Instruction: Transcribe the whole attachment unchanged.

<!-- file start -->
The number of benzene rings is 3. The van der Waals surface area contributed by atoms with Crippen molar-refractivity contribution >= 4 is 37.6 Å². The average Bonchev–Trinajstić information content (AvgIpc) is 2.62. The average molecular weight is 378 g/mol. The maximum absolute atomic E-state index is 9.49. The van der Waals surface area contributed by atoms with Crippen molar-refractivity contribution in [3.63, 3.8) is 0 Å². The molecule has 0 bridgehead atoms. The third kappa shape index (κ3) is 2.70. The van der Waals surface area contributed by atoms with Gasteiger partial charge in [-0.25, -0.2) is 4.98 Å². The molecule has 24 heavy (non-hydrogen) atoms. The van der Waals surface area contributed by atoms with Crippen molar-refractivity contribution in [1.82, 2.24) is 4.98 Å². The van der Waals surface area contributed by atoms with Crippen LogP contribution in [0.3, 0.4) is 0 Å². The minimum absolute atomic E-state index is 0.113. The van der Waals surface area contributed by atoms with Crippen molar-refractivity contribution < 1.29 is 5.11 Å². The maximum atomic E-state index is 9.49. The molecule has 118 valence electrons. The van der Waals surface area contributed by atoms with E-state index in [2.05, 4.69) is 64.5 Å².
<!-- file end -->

The number of benzene rings is 3. The van der Waals surface area contributed by atoms with Crippen molar-refractivity contribution >= 4 is 37.6 Å². The average Bonchev–Trinajstić information content (AvgIpc) is 2.62. The average molecular weight is 378 g/mol. The maximum absolute atomic E-state index is 9.49. The van der Waals surface area contributed by atoms with Crippen molar-refractivity contribution in [3.63, 3.8) is 0 Å². The molecule has 0 bridgehead atoms. The third kappa shape index (κ3) is 2.70. The van der Waals surface area contributed by atoms with Gasteiger partial charge in [-0.25, -0.2) is 4.98 Å². The molecule has 24 heavy (non-hydrogen) atoms. The van der Waals surface area contributed by atoms with Crippen molar-refractivity contribution in [1.82, 2.24) is 4.98 Å². The van der Waals surface area contributed by atoms with Crippen LogP contribution in [0.3, 0.4) is 0 Å². The minimum absolute atomic E-state index is 0.113. The van der Waals surface area contributed by atoms with Crippen molar-refractivity contribution < 1.29 is 5.11 Å². The maximum atomic E-state index is 9.49. The molecule has 118 valence electrons. The van der Waals surface area contributed by atoms with E-state index in [2.05, 4.69) is 64.5 Å².